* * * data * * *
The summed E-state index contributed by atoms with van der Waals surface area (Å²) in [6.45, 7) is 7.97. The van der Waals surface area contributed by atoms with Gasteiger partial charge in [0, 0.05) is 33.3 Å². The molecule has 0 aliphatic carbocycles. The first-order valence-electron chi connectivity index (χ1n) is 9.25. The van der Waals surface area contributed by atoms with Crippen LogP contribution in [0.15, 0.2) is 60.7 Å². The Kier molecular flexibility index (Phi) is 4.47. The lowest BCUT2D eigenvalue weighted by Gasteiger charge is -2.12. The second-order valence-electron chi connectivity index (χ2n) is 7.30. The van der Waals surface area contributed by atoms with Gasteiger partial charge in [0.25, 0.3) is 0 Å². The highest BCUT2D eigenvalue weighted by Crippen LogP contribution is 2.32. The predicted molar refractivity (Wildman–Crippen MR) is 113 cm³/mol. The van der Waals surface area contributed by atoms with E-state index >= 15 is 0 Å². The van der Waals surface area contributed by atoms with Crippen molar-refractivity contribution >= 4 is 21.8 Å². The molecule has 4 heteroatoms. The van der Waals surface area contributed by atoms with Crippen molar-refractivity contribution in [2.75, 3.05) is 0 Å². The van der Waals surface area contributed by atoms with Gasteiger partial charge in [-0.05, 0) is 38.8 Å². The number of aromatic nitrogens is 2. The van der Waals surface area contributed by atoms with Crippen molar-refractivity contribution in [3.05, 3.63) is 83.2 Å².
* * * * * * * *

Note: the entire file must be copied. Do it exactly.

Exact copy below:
The summed E-state index contributed by atoms with van der Waals surface area (Å²) in [6.45, 7) is 7.97. The van der Waals surface area contributed by atoms with Gasteiger partial charge in [0, 0.05) is 33.3 Å². The molecule has 0 aliphatic carbocycles. The first-order valence-electron chi connectivity index (χ1n) is 9.25. The van der Waals surface area contributed by atoms with Crippen LogP contribution in [0.15, 0.2) is 60.7 Å². The Kier molecular flexibility index (Phi) is 4.47. The lowest BCUT2D eigenvalue weighted by Gasteiger charge is -2.12. The second-order valence-electron chi connectivity index (χ2n) is 7.30. The van der Waals surface area contributed by atoms with Gasteiger partial charge in [0.25, 0.3) is 0 Å². The highest BCUT2D eigenvalue weighted by Crippen LogP contribution is 2.32. The predicted molar refractivity (Wildman–Crippen MR) is 113 cm³/mol. The van der Waals surface area contributed by atoms with E-state index >= 15 is 0 Å². The van der Waals surface area contributed by atoms with Crippen molar-refractivity contribution >= 4 is 21.8 Å². The molecule has 4 heteroatoms. The van der Waals surface area contributed by atoms with Crippen molar-refractivity contribution in [2.75, 3.05) is 0 Å². The van der Waals surface area contributed by atoms with Gasteiger partial charge in [-0.05, 0) is 38.8 Å². The number of aromatic nitrogens is 2. The van der Waals surface area contributed by atoms with Crippen molar-refractivity contribution in [3.05, 3.63) is 83.2 Å².